It’s never too early to start looking ahead to next year’s Emmys. That’s why we’re using this column to spotlight the award-worthy shows that premiered after the 2015 Emmy eligibility cut-off (May 31, 2015) and put them on the voters’ radar for 2016. And just to make things extra easy for the Academy, we’ve specified the category for which they should be recognized.
The Category: Outstanding Original Music and Lyrics
The Nominee(s): Craig Wedren (Composer)
Suggested Episode Submission: Episode 6: “Electro/City”
Earlier this year, fans of the behind-the-scenes of Broadway series Smash lost their collective minds when members of that dearly-departed series reunited for a one night only reunion concert, performing songs from the show’s Marilyn Monroe-inspired musical, Bombshell. And then they lost their collective minds again when it was announced that Smash’s fictional musical might be coming to Broadway for real. So if Bombshell can successfully transition from television to the stage, there’s no reason to think that theatergoers won’t one day be able to queue up and purchase tickets to experience the pure musical magic of Electro City.
What’s Electro City, you ask? Only a toe-tapping tragic love story directed by the renowned stage legend Claude Dumet, with the invaluable assistance of “director-slash-choreographer” Susie, and her boyfriend Ben. Dazzling audiences at its ultra-exclusive 1981 premiere at Maine’s finest summer camp, Camp Firewood, Electro City mixes the sounds of Xanadu, Starlight Express and Meat Loaf to tell the story of a small-town boy who gleefully moves to the electric lights of Electro City…and promptly gets sentenced to death for a murder he didn’t commit.
Okay, okay: so Electro City doesn’t actually date back to the ‘80s summer camp circuit. For now, it only exists in the sixth episode of Wet Hot American Summer: First Day of Camp, David Wain and Michael Showalter’s prequel series to their cult 2001 movie. But Craig Wedren, Wain’s longtime composer and the man who — along with collaborator Jefferson Friedman — made Electro City sing, has big dreams for his little musical. “This needs to be a full musical,” he tells Yahoo TV. “You know Milos Forman’s movie version of Hair? There needs to be a Milos Forman’s Electro City — a filmed version of this s—-y musical from 1981. I don’t think that David or Michael are into that idea at all, but I’m not giving up. If the 15 years between putting out the Wet Hot movie with a resounding thud and then making this hit series have taught me anything, it’s to never give up. Death can’t stop your dreams!”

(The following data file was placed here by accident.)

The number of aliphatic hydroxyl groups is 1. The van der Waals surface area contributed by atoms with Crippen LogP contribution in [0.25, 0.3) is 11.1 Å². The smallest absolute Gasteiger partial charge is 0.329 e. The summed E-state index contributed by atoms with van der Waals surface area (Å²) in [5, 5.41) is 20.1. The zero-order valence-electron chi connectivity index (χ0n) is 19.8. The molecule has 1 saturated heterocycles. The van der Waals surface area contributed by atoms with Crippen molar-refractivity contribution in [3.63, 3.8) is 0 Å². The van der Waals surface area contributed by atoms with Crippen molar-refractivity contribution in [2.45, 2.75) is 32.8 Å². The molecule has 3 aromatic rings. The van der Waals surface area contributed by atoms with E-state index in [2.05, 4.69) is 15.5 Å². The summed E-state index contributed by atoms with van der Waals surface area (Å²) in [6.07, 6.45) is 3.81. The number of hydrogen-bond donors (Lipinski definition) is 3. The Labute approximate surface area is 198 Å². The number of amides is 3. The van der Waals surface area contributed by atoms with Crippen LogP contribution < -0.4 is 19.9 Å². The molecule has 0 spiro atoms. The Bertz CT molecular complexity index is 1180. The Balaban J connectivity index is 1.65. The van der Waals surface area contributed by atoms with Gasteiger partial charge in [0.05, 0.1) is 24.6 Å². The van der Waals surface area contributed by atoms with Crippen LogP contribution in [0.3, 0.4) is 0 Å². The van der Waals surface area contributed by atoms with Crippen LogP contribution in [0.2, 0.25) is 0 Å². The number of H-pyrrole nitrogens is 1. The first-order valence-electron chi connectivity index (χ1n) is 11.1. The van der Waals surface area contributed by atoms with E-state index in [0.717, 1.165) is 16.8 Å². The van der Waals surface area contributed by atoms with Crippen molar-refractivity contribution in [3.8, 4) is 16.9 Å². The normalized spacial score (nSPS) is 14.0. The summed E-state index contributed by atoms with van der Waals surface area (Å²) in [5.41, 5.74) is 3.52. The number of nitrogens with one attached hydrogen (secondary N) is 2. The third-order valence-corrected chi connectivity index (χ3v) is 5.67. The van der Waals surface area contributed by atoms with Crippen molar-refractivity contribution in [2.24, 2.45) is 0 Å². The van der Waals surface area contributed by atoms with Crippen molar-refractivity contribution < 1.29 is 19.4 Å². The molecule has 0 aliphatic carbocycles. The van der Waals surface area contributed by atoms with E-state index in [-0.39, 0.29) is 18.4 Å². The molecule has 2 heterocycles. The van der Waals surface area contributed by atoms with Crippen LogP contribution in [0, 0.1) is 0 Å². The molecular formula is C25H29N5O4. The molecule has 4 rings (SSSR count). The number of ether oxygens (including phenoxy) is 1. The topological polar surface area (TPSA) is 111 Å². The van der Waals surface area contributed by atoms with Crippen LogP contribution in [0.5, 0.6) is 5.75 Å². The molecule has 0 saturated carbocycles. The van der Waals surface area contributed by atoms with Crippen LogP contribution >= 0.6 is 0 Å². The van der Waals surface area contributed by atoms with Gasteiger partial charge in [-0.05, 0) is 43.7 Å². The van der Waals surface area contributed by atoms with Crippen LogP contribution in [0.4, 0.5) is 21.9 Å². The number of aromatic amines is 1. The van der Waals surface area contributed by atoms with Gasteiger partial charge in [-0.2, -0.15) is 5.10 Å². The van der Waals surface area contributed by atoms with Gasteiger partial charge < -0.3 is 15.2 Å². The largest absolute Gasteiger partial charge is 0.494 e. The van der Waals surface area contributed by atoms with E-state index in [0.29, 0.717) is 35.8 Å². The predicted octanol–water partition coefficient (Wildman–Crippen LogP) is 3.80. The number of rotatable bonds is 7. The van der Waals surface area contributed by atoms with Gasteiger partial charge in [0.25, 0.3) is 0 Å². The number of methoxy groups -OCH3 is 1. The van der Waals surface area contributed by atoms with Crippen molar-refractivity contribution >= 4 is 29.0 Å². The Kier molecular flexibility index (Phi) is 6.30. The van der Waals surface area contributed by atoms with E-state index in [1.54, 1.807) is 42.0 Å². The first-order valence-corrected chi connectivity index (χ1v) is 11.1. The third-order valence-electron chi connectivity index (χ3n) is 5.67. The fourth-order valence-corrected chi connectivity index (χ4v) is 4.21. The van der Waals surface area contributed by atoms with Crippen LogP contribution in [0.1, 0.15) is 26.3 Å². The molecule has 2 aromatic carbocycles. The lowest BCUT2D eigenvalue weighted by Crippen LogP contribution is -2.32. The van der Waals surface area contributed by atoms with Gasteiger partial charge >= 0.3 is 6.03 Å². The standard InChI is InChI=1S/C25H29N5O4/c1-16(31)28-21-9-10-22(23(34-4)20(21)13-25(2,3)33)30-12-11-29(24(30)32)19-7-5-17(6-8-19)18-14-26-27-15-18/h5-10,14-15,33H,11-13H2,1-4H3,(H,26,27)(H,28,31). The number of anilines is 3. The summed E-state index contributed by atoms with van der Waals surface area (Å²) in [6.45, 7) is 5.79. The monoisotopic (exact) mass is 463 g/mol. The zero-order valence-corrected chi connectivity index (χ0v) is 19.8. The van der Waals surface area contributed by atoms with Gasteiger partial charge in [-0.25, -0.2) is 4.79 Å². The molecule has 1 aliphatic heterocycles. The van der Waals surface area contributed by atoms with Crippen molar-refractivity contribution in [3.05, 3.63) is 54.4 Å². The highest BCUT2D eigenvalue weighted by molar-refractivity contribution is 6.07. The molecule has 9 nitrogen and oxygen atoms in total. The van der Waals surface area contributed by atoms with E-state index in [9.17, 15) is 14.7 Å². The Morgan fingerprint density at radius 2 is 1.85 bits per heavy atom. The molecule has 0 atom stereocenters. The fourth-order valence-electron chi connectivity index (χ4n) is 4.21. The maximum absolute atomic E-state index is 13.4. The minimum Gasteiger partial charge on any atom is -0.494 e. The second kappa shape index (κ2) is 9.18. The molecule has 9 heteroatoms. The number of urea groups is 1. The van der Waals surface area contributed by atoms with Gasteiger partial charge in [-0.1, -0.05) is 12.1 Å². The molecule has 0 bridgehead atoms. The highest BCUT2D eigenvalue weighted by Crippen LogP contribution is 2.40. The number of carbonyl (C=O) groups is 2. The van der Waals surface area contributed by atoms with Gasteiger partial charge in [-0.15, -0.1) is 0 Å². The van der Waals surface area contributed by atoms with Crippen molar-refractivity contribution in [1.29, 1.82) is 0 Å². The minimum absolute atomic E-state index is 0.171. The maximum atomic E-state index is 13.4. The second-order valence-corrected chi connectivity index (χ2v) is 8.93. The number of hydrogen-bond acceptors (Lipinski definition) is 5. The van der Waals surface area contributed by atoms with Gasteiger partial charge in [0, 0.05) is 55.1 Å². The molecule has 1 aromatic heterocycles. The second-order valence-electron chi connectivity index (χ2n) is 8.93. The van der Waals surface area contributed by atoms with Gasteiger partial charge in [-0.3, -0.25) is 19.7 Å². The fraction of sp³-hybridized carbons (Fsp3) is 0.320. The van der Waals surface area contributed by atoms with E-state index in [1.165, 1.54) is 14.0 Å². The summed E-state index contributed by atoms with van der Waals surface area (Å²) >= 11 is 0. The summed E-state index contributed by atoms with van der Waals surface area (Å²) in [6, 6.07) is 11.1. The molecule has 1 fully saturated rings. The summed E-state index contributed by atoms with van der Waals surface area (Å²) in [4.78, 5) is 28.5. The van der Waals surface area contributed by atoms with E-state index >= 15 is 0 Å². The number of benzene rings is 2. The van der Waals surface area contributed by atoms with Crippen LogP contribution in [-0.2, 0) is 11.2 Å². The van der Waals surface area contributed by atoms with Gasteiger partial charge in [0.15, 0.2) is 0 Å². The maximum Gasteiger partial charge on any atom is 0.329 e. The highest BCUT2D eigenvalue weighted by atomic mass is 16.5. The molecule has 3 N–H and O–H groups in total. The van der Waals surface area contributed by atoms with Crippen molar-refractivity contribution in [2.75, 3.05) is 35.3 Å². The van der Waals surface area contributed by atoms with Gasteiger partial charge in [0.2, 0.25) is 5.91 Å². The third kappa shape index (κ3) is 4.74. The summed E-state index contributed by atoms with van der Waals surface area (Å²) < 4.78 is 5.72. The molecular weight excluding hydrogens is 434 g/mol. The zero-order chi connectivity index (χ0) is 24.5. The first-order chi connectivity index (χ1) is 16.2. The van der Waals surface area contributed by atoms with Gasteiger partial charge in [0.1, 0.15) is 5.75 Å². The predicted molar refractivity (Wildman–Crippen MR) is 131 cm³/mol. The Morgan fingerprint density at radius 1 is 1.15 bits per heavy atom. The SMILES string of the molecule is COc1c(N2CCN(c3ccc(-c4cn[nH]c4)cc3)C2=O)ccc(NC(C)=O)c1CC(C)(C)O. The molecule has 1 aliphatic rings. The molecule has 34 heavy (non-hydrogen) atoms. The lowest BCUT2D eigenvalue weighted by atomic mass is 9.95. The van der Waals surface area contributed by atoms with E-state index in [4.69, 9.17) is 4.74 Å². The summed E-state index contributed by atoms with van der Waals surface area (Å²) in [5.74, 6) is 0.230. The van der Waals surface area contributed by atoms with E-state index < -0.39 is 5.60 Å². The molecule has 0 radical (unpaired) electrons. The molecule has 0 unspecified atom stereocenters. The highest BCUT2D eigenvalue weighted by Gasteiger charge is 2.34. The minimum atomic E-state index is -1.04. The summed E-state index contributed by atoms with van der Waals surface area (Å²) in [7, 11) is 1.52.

That faux-inspirational line is borrowed from the title of Electro City’s big final number, when the small town boy (played by Paul Rudd’s blue collar counselor Andy) — having been fried in the electric chair — returns from beyond the grave to reassure his still-Earthbound lover (Marguerite Moreau’s eternal good girl, Katie) that “I’ve still got the one thing I wanted the most.” Wedren singles out “Death Can’t Stop Your Dreams” as one of his favorite songs in his fake musical and reveals that they recorded a full version in the style of a Broadway-level Original Cast Album. Sadly, not all of the tunes heard in the episode received the same treatment, as Wedren and Friedman didn’t have the time to create complete versions of every song. “We decided to create fragments that hinted at this larger musical,” he explains, adding that Wain filmed the Electro City numbers early on in production to ensure that they had the budget to faithfully replicate the look of amateur summer camp theater. “The design Electro City is part of what make is ludicrous, and it would have been a shame to compromise that.”